The Case of Toys

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A 20th-century celebrity, an advice columnist Abigail Van Buren once said: “If you want your children to turn out well, spend twice as much time with them as half as much money.”

The first step is to stop thinking in terms of your childhood.

For example, you had the abundance of toys and you want the same treatment for your child. Think twice and read on.

The same goes for those less fortunate who now want to (over)compensate for their lack of material stuff. You can find the best wagon for kids for example to make them extremely happy, yet, toys cannot replace love and affection.

If you ask a kid, they’d always want more. But catering to their wants will for sure spoil the child. On the other hand, catering to their needs runs deeper. Eventually, your child will grow grounded and confident.

Plan in advance

It’s advisable to start thinking about toys in pregnancy.

Think about what type of parenting you incline toward (attachment, traditional or other).

Then imagine what type of play you are about to make room for- will you read to your child from day one? Will you play music CDs? Will you prefer wooden toys to plastic ones? Will you allow electronic devices or are you wary of them?

Some people opt for a nanny early on. The process of finding the right person is stressful itself, taking up all of your energy. You don’t have time to think about play and entertainment.

There are a few options to minimize the stress though- agree with your closest friends to help you search or put up a list of what you look for in a nanny.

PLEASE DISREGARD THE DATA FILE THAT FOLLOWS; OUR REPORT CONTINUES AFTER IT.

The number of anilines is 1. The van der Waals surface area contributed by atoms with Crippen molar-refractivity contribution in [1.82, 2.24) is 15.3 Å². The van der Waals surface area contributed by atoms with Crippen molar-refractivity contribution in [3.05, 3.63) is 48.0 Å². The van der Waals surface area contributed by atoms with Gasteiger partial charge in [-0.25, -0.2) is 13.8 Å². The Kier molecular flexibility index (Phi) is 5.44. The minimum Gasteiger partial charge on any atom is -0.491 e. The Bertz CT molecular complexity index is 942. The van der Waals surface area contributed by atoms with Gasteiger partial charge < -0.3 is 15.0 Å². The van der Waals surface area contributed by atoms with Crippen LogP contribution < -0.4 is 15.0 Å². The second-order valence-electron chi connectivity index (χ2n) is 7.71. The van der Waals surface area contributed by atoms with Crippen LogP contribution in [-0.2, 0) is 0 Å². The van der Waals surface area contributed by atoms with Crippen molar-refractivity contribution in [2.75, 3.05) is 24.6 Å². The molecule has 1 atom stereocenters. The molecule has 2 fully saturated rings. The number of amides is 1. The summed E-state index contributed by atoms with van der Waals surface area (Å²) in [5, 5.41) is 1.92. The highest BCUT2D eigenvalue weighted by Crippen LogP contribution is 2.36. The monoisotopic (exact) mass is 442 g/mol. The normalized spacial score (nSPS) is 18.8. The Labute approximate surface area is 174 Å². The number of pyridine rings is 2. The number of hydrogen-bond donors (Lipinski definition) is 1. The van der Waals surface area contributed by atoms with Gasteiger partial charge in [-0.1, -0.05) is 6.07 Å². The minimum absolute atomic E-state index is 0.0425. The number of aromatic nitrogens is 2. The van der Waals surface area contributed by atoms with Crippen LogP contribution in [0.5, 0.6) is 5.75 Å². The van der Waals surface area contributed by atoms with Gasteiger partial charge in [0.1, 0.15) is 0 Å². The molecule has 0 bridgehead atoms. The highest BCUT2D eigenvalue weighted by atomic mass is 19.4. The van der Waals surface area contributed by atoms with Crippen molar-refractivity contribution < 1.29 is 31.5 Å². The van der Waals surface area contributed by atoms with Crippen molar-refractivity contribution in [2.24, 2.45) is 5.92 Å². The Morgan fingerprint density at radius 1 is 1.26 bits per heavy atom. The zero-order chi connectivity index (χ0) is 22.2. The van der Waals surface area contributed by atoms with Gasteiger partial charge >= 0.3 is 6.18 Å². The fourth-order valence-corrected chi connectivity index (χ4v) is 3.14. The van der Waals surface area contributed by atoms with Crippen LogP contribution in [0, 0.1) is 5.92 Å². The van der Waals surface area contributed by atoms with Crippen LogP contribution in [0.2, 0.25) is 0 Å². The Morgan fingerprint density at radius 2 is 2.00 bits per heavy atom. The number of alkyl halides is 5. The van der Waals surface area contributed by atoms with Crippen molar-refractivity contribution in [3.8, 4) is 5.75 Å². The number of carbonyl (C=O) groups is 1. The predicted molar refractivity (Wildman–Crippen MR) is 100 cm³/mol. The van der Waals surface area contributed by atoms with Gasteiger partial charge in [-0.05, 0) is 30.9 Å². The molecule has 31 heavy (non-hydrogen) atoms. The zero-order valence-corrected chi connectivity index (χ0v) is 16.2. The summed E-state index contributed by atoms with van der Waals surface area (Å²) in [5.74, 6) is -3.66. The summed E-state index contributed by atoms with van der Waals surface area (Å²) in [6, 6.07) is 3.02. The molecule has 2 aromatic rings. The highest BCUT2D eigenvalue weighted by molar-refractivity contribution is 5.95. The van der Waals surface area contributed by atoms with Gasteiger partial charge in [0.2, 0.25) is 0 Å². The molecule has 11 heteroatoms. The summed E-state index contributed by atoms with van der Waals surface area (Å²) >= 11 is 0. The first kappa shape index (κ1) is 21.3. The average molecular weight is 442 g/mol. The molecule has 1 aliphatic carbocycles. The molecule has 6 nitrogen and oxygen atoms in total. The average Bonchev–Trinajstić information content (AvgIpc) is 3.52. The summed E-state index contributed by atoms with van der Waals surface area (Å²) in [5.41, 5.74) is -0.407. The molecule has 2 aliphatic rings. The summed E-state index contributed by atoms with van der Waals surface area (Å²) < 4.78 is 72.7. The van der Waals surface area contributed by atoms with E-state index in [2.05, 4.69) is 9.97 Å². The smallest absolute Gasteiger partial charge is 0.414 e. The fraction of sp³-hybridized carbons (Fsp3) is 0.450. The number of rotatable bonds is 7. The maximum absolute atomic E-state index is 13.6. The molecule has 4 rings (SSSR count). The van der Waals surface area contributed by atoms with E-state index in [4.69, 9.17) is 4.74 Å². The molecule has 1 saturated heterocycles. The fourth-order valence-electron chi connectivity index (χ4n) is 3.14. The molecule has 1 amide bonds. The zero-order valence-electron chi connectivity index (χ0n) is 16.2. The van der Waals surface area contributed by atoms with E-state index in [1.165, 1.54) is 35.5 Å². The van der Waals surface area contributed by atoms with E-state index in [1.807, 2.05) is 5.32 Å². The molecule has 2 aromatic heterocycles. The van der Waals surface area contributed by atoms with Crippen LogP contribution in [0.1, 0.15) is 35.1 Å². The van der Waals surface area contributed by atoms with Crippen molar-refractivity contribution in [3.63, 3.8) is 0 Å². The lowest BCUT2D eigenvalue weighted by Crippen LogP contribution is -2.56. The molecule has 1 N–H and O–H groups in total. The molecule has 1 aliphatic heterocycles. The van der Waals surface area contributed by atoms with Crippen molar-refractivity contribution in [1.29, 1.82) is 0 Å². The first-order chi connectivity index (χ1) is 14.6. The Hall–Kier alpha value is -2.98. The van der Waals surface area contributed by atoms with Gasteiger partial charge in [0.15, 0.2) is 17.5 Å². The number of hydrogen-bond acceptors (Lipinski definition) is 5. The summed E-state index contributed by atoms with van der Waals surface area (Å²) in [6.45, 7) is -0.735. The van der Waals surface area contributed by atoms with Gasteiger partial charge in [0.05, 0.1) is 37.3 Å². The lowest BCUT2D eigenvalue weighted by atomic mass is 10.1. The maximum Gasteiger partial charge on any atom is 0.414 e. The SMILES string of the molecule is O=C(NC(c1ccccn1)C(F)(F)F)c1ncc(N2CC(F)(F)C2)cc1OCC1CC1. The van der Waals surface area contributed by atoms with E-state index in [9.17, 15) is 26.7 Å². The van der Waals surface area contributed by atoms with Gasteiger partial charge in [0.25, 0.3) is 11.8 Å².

Another option is to hire a childcare professional. There are a lot of reputable agencies which offer premiere childcare, such as the UK/ London governess agency. This agency makes sure you are satisfied and more importantly, safe with your choice. And we know how much the inner peace costs- oftentimes it’s priceless.

Toys or People?

The more humans engage with the kids, the better for them.

Toys that have a lot of buttons, change colors and sing will definitely catch your baby’s attention. But in the long run, it’s not the best idea.

Such toys are fast, flashy and noisy, and your child’s brain is small and not accustomed to that, but it gets addicted to the stimuli.

Soon, the baby will need a lot of this, because habits form quickly. And it’s bad for the brain’s development.

Another thing, you’ll have to buy all the toys in a department store with the same characteristics, just a different shape, because the baby will want more of that.

Is there enough storage space in your house for 5 push toys that look the same?

So here are a few hints for how to choose toys.

Variety and moderation are the key spices

This is how it goes- your child gets a toy (be it a plush toy, a truck, a doll, or a book) and they’re thrilled. Fun time- yay! How long their joy and interest lingers may vary.

It usually depends on their age, combined with their temperament, mood, the level of exposure to electronic devices (the less their brain is accustomed to fast input, the better the chances for them to learn to play with the “slow” toys) and the toy itself.